Python str () Function able to increment integers?

re: Python 3 loops section. I do not understand (in the code example below), how a string can be increased by 1. I would have written the print statement as follows: print(promise, (i + 1)) But I do not understand why the results are the same for both print statements. Thank you!

Code Example
promise = "I will finish the python loops module! "
for i in range(5):
print(promise + str(i + 1))

Code Example Output:
I will finish the python loops module! 1
I will finish the python loops module! 2
I will finish the python loops module! 3
I will finish the python loops module! 4
I will finish the python loops module! 5

Link to the code example:

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The string itself isn’t being increased by 1, a number (an int) you are using to make a string that’s printed is what’s being increased.

print(promise + str(i + 1))

i is an int
i + 1 is an int
str(i + 1) is a string
promise + str(i + 1) is a string
print(promise + str(i + 1)) prints that string to the screen (displays it in the console)

Notice that what’s inside the innermost ( ) gets done first.

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i think the person is asking why does these two statements can be executed, and resulted in the same answer.

I’m curious to know as well. How did the person get it executed.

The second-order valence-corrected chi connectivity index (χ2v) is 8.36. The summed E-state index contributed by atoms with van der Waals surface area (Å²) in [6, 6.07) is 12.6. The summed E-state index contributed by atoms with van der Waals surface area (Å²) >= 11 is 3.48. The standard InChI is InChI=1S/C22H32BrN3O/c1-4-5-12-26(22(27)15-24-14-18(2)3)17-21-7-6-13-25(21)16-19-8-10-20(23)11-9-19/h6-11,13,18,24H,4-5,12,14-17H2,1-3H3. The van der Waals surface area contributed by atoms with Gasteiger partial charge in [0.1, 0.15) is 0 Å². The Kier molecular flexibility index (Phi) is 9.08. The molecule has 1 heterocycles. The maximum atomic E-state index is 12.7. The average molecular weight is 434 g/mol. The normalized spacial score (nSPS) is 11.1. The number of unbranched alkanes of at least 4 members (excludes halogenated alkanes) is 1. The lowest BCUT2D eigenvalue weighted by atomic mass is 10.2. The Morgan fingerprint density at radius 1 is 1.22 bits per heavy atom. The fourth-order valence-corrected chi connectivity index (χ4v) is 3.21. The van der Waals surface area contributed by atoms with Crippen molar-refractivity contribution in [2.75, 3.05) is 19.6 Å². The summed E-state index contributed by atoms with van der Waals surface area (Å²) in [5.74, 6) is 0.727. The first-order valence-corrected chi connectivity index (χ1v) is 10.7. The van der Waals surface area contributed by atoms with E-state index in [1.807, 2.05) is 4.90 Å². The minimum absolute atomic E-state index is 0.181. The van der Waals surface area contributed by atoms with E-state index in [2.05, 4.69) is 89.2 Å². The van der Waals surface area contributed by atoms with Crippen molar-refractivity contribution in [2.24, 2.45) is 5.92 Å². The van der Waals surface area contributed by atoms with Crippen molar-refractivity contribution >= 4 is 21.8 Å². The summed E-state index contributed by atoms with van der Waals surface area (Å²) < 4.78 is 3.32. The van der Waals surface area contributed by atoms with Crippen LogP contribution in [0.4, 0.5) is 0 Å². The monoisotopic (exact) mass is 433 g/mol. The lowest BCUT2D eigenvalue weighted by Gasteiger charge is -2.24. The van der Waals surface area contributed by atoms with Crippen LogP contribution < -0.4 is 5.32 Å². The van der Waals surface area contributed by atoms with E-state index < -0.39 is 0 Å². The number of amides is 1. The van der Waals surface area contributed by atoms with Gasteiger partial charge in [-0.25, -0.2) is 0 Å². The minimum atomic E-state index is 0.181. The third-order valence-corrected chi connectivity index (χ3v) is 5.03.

print(promise, (i + 1))
# and
print(promise + str(i + 1))

# gives the same result

It’s not quite the same answer. Python will put a space between promise and (i + 1) in the first print statement (might not be clear as promise also ends in a space)

The first is separate variables, printed one after the other with spaces in between.
"I will finish the python loops module! " 4
The second is concatenating the string value of i+1 with promise to make one long string.
“I will finish the python loops module! 4”

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It’ll be nice you can set one documentation link here for @4007s to refer?

Looking forward!

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No special documentation needed, you can just check print in the standard docs (bookmark worthy for sure :slightly_smiling_face:)-

Note that it can take an arbitrary number of objects, when outputting them it uses the sep parameter to separate them which defaults to a single space ' ' so it acts like @pluginmaybe mentioned. If anyone wants to test try something like the following to compare-
print(1, 2, 3)
print(1, 2, 3, sep='\n')

The concatenation with + creates a singular new string object from the two parts before it’s ever passed to print (so the sep parameter is not used in that case).

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awesome @tgrtim ! Thanks for sharing the link to Python Ver3’s documentation.

Is really helpful to know more on why it behave in such manner despite is something we may/might overlook from day-to-day development practices.

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